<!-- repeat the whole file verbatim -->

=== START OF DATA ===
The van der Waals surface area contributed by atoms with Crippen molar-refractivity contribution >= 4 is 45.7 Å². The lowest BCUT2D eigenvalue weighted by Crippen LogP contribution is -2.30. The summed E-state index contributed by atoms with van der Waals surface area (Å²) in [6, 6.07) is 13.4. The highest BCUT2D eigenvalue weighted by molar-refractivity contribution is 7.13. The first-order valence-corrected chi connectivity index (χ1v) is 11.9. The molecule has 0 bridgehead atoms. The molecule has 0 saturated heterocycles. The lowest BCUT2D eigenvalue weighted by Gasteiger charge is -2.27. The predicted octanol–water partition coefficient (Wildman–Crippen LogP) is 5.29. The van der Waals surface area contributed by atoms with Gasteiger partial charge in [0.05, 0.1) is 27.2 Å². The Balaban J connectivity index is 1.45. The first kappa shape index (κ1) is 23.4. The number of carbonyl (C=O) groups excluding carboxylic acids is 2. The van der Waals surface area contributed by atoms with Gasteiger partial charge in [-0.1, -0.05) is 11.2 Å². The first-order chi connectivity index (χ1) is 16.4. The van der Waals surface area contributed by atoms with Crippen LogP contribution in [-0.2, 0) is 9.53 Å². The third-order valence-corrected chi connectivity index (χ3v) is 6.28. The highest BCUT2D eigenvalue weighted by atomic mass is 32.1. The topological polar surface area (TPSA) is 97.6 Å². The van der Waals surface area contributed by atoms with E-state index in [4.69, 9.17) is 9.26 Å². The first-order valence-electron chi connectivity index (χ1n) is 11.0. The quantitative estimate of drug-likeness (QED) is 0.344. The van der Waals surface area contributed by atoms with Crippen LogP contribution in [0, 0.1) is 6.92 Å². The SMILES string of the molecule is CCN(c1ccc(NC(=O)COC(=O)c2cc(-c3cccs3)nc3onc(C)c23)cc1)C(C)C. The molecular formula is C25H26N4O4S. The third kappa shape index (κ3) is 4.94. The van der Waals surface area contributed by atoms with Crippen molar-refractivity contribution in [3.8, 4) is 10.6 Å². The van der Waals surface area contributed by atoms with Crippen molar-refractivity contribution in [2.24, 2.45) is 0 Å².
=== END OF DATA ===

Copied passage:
The van der Waals surface area contributed by atoms with Crippen molar-refractivity contribution >= 4 is 45.7 Å². The lowest BCUT2D eigenvalue weighted by Crippen LogP contribution is -2.30. The summed E-state index contributed by atoms with van der Waals surface area (Å²) in [6, 6.07) is 13.4. The highest BCUT2D eigenvalue weighted by molar-refractivity contribution is 7.13. The first-order valence-corrected chi connectivity index (χ1v) is 11.9. The molecule has 0 bridgehead atoms. The molecule has 0 saturated heterocycles. The lowest BCUT2D eigenvalue weighted by Gasteiger charge is -2.27. The predicted octanol–water partition coefficient (Wildman–Crippen LogP) is 5.29. The van der Waals surface area contributed by atoms with Gasteiger partial charge in [0.05, 0.1) is 27.2 Å². The Balaban J connectivity index is 1.45. The first kappa shape index (κ1) is 23.4. The number of carbonyl (C=O) groups excluding carboxylic acids is 2. The van der Waals surface area contributed by atoms with Gasteiger partial charge in [-0.1, -0.05) is 11.2 Å². The first-order chi connectivity index (χ1) is 16.4. The van der Waals surface area contributed by atoms with Crippen LogP contribution in [-0.2, 0) is 9.53 Å². The third-order valence-corrected chi connectivity index (χ3v) is 6.28. The highest BCUT2D eigenvalue weighted by atomic mass is 32.1. The topological polar surface area (TPSA) is 97.6 Å². The van der Waals surface area contributed by atoms with E-state index in [4.69, 9.17) is 9.26 Å². The first-order valence-electron chi connectivity index (χ1n) is 11.0. The quantitative estimate of drug-likeness (QED) is 0.344. The van der Waals surface area contributed by atoms with Crippen LogP contribution in [0, 0.1) is 6.92 Å². The SMILES string of the molecule is CCN(c1ccc(NC(=O)COC(=O)c2cc(-c3cccs3)nc3onc(C)c23)cc1)C(C)C. The molecular formula is C25H26N4O4S. The third kappa shape index (κ3) is 4.94. The van der Waals surface area contributed by atoms with Crippen molar-refractivity contribution in [3.8, 4) is 10.6 Å². The van der Waals surface area contributed by atoms with Crippen molar-refractivity contribution in [2.24, 2.45) is 0 Å².